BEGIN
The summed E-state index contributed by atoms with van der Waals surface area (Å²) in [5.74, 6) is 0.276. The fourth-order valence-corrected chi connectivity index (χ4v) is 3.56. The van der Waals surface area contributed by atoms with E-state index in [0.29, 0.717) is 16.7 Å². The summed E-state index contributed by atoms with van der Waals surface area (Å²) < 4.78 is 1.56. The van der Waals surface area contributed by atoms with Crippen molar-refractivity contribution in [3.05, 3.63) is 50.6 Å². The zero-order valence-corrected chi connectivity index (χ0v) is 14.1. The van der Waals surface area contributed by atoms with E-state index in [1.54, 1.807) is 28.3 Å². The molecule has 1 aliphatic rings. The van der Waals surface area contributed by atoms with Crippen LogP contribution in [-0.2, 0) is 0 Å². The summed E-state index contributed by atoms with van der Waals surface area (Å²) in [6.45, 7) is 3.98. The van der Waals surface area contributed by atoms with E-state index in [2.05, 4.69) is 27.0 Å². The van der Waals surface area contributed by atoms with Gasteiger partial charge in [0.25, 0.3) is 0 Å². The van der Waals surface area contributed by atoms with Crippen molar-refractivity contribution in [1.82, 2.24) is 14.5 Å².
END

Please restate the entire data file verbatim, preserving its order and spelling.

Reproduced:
The summed E-state index contributed by atoms with van der Waals surface area (Å²) in [5.74, 6) is 0.276. The fourth-order valence-corrected chi connectivity index (χ4v) is 3.56. The van der Waals surface area contributed by atoms with E-state index in [0.29, 0.717) is 16.7 Å². The summed E-state index contributed by atoms with van der Waals surface area (Å²) < 4.78 is 1.56. The van der Waals surface area contributed by atoms with Crippen molar-refractivity contribution in [3.05, 3.63) is 50.6 Å². The zero-order valence-corrected chi connectivity index (χ0v) is 14.1. The van der Waals surface area contributed by atoms with E-state index in [1.54, 1.807) is 28.3 Å². The molecule has 1 aliphatic rings. The van der Waals surface area contributed by atoms with Crippen LogP contribution in [-0.2, 0) is 0 Å². The summed E-state index contributed by atoms with van der Waals surface area (Å²) in [6.45, 7) is 3.98. The van der Waals surface area contributed by atoms with E-state index in [2.05, 4.69) is 27.0 Å². The van der Waals surface area contributed by atoms with Gasteiger partial charge in [0.25, 0.3) is 0 Å². The van der Waals surface area contributed by atoms with Crippen molar-refractivity contribution in [1.82, 2.24) is 14.5 Å².